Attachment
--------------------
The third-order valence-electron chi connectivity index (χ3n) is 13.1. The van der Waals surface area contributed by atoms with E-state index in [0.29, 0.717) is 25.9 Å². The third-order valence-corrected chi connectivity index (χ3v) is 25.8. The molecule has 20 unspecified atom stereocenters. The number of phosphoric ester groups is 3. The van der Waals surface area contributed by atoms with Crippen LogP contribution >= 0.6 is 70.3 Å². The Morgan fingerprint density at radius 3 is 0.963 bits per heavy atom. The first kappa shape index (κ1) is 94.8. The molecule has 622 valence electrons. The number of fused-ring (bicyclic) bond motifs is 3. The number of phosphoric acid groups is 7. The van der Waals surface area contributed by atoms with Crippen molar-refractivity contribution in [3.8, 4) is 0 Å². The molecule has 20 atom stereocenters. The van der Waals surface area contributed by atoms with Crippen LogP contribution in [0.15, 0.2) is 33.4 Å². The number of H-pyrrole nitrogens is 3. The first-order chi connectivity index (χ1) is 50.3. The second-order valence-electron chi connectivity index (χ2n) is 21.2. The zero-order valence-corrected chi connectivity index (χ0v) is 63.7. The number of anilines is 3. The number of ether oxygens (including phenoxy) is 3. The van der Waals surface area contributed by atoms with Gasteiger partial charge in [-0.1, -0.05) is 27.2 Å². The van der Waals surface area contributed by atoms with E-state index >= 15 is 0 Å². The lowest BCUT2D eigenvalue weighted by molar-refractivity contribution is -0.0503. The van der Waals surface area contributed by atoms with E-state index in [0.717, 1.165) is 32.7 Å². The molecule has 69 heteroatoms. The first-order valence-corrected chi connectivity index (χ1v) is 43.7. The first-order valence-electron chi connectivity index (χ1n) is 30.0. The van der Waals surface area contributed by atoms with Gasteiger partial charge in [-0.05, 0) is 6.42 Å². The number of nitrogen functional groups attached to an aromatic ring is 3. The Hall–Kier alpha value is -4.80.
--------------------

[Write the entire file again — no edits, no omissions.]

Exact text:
The third-order valence-electron chi connectivity index (χ3n) is 13.1. The van der Waals surface area contributed by atoms with E-state index in [0.29, 0.717) is 25.9 Å². The third-order valence-corrected chi connectivity index (χ3v) is 25.8. The molecule has 20 unspecified atom stereocenters. The number of phosphoric ester groups is 3. The van der Waals surface area contributed by atoms with Crippen LogP contribution >= 0.6 is 70.3 Å². The Morgan fingerprint density at radius 3 is 0.963 bits per heavy atom. The first kappa shape index (κ1) is 94.8. The molecule has 622 valence electrons. The number of fused-ring (bicyclic) bond motifs is 3. The number of phosphoric acid groups is 7. The van der Waals surface area contributed by atoms with Crippen molar-refractivity contribution in [3.8, 4) is 0 Å². The molecule has 20 atom stereocenters. The van der Waals surface area contributed by atoms with Crippen LogP contribution in [0.15, 0.2) is 33.4 Å². The number of H-pyrrole nitrogens is 3. The first-order chi connectivity index (χ1) is 50.3. The second-order valence-electron chi connectivity index (χ2n) is 21.2. The zero-order valence-corrected chi connectivity index (χ0v) is 63.7. The number of anilines is 3. The number of ether oxygens (including phenoxy) is 3. The van der Waals surface area contributed by atoms with Gasteiger partial charge in [-0.1, -0.05) is 27.2 Å². The van der Waals surface area contributed by atoms with E-state index >= 15 is 0 Å². The lowest BCUT2D eigenvalue weighted by molar-refractivity contribution is -0.0503. The van der Waals surface area contributed by atoms with E-state index in [0.717, 1.165) is 32.7 Å². The molecule has 69 heteroatoms. The first-order valence-corrected chi connectivity index (χ1v) is 43.7. The first-order valence-electron chi connectivity index (χ1n) is 30.0. The van der Waals surface area contributed by atoms with Gasteiger partial charge in [-0.05, 0) is 6.42 Å². The number of nitrogen functional groups attached to an aromatic ring is 3. The Hall–Kier alpha value is -4.80.